“I was born on July 16, 1931 in Logganiko, Sparti. My parents, Stavros and Demetra had nine children of which I am the third. Our family was very poor and I was raised in really difficult times during the Depression and World War II.
I left Logganiko at around 16 years of age to go to Athens and live with an older brother. I had a bike, which had a basket attached to it and I would ride around selling miscellaneous items such as toothbrushes, toothpaste, gum, balloons and bread rolls to make money. The money I made was sent back to my parents so they could support my siblings.
I was drafted by the military at 18 years of age. Once in the military they chose me to be an Evzone. I was really honoured that they chose me and I understood how important it was back then. I was an Evzone for two years and would be at the post for four hours a day. At all national holidays and special events I was an Evzone at the palace for King Pavlo and Queen Frederiki. During that time I became friendly with them and respected them enormously. Looking back now at my time being an Evzone, I sometimes wish I was young again. I was proud to represent my country Greece.
I migrated to Canada in 1959, at the request of an elderly uncle who was there. I made the journey from Greece to Canada by boat with only fifty dollars in my pocket. I ended up losing the money playing poker on the ship. When I got off the ship I had fifty cents, not even enough money to buy a sandwich. I stayed in Canada for ten years and worked at a factory and was also a custodian/night guard at McGill University.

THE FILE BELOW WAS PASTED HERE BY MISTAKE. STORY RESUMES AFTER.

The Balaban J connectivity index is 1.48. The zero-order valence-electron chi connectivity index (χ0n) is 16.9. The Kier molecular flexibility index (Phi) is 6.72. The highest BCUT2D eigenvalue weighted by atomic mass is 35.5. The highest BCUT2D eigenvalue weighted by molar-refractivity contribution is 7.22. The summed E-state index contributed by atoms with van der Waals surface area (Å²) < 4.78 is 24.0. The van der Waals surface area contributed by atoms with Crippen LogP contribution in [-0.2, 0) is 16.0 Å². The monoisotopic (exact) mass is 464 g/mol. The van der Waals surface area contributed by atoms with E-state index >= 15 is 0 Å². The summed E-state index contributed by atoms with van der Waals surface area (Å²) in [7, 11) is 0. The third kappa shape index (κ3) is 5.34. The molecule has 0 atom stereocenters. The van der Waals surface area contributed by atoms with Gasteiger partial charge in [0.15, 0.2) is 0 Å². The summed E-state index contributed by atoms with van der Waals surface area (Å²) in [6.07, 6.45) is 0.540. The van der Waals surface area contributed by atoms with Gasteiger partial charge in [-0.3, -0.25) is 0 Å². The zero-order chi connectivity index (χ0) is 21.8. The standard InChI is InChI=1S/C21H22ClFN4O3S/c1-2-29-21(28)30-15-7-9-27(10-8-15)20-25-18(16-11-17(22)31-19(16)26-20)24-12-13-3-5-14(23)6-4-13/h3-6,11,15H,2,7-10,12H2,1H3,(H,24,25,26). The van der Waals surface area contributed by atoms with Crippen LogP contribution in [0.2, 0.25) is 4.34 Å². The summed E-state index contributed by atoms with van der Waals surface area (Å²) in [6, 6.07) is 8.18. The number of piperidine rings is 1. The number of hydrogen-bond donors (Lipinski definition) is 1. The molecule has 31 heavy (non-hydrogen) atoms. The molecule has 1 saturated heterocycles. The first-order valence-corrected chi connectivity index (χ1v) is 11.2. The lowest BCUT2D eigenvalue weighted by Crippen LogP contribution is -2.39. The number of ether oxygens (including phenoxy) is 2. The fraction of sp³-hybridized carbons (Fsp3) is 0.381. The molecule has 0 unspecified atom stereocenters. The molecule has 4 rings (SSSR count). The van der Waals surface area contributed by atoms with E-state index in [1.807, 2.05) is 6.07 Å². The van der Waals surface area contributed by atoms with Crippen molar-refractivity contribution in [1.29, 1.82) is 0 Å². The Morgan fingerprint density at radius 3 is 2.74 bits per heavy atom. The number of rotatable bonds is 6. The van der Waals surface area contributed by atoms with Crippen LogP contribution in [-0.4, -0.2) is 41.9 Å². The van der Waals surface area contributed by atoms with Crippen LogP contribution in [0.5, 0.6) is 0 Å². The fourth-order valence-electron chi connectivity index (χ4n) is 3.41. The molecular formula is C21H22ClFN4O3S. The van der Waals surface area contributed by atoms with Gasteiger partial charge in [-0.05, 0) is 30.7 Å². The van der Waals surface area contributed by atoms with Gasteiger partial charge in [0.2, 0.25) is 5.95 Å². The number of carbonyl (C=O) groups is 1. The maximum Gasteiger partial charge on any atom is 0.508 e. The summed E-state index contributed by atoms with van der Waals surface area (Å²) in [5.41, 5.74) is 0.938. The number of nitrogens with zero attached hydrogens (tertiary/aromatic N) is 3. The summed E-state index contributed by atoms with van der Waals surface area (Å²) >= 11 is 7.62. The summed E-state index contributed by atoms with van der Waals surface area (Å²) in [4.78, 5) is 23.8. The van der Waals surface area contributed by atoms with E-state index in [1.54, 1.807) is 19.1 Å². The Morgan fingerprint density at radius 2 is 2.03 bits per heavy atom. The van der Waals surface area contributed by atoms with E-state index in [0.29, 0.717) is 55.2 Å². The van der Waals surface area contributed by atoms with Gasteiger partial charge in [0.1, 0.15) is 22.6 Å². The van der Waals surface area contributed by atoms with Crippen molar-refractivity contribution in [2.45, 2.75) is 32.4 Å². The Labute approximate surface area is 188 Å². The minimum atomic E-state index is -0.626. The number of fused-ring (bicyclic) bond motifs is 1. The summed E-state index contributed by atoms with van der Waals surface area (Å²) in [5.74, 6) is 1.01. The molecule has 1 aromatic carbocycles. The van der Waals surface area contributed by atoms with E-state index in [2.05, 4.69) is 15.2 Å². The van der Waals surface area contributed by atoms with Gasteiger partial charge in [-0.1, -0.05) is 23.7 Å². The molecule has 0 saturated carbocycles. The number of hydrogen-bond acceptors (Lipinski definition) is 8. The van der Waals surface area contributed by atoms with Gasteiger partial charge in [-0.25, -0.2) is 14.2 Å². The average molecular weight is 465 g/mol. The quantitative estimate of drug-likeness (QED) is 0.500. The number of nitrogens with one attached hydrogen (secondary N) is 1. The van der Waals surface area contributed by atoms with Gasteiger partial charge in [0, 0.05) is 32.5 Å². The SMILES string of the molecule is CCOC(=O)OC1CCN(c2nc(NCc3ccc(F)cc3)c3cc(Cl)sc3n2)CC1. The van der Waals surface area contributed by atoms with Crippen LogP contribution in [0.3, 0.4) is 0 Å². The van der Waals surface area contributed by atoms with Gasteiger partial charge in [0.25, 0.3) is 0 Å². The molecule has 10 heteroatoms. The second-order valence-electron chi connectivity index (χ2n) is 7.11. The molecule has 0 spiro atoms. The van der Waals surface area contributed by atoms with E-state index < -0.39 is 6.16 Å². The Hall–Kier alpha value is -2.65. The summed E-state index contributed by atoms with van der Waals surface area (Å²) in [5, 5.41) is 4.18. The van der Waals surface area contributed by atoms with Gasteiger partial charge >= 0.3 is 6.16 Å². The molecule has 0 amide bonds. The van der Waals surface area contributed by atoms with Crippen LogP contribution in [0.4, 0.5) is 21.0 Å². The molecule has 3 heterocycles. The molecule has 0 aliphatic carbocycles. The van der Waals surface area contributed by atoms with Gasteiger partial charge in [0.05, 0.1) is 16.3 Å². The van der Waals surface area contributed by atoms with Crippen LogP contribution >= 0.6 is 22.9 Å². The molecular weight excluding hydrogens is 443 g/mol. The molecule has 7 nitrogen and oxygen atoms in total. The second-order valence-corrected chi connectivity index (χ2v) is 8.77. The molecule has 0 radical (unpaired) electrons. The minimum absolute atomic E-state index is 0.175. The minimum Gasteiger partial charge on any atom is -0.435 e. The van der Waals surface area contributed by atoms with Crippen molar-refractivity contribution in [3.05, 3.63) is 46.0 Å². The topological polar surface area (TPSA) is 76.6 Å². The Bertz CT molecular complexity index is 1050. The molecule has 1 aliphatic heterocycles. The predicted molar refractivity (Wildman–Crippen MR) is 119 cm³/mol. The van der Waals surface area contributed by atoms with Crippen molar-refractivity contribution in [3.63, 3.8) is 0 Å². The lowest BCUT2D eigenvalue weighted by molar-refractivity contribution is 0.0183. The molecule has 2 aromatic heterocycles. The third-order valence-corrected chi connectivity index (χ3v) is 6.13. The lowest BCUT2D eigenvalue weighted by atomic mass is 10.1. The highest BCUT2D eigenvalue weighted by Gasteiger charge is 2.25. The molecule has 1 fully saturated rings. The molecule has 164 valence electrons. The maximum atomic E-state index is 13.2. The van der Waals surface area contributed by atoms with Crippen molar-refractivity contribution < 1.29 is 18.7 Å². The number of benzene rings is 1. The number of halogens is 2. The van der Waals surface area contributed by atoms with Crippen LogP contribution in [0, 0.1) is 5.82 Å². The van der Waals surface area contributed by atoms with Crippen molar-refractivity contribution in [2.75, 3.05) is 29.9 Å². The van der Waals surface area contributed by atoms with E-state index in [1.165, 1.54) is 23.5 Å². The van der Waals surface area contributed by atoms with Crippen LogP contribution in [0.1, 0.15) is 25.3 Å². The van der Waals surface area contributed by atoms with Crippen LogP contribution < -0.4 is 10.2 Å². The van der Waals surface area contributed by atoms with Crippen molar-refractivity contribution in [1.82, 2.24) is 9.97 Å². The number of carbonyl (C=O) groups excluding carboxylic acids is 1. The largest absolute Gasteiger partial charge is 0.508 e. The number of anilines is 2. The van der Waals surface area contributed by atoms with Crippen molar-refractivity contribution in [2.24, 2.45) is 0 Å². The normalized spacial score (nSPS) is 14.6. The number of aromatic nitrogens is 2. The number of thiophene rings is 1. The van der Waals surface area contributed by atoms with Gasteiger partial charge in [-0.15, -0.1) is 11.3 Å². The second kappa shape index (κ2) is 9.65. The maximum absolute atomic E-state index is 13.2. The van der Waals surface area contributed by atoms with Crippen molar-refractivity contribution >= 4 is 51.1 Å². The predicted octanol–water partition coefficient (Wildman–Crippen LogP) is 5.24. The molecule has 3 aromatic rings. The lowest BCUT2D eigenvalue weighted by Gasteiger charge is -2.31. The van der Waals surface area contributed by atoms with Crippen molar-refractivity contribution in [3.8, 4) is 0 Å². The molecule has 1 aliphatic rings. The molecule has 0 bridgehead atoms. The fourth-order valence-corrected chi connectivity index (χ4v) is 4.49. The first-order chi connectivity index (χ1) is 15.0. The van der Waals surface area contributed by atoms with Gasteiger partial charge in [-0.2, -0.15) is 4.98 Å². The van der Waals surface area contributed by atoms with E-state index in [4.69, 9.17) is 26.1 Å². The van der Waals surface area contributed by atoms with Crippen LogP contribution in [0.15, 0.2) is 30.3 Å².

I met and married my wife Niki in 1965. My first son Stavros was born in 1967. My older sister was in the United States and sponsored us to go there in 1969. My second child, my daughter Demetra, was born in the States in 1969. In 1970, my third child Evangelos was born.
My first impression of the United States was great. I felt proud that I was there and I was willing to participate in hard work to support my family. Although scary at times, because I did not have many skills and did not know the language I had a strong work ethic. There was a large Greek community where I resided and raised my children and everyone was so welcoming. St George Greek Orthodox Church played a huge part for my family. After working numerous jobs, I became a partner in a restaurant with family members. Eventually, I was fortunate enough to acquire the business on my own in 1974. My two children currently run the restaurant in Boston.
I missed my parents and I also missed Greece. My biggest challenge was the unknown. Starting off with nothing in a country I did not know, raising children in a foreign country, making sure they would be safe. I did not return to Greece for many years. I was unable to go because I was working non-stop and raising a young family. I wasn’t able to go back for holidays or any special occasion. It wasn’t until 1984 that I was able to return to Greece and that was to bring my father home to be buried in his homeland.
I was eventually able to acquire property in Greece and after retiring my wife and I have enjoyed spending time in Athens for 3 months every summer. I do have two patrides in my heart. I love Greece and the United States. I feel blessed to have a loving family, my wife, my three children, their wonderful spouses and my six grandchildren.
My wish for Greece is for everyone to work together to get through the hard times. I wish peace, good health and happiness for everyone.”
*Constantinos Agganis, 86 years old, Greek American
This post was last modified on February 6, 2018 4:45 pm
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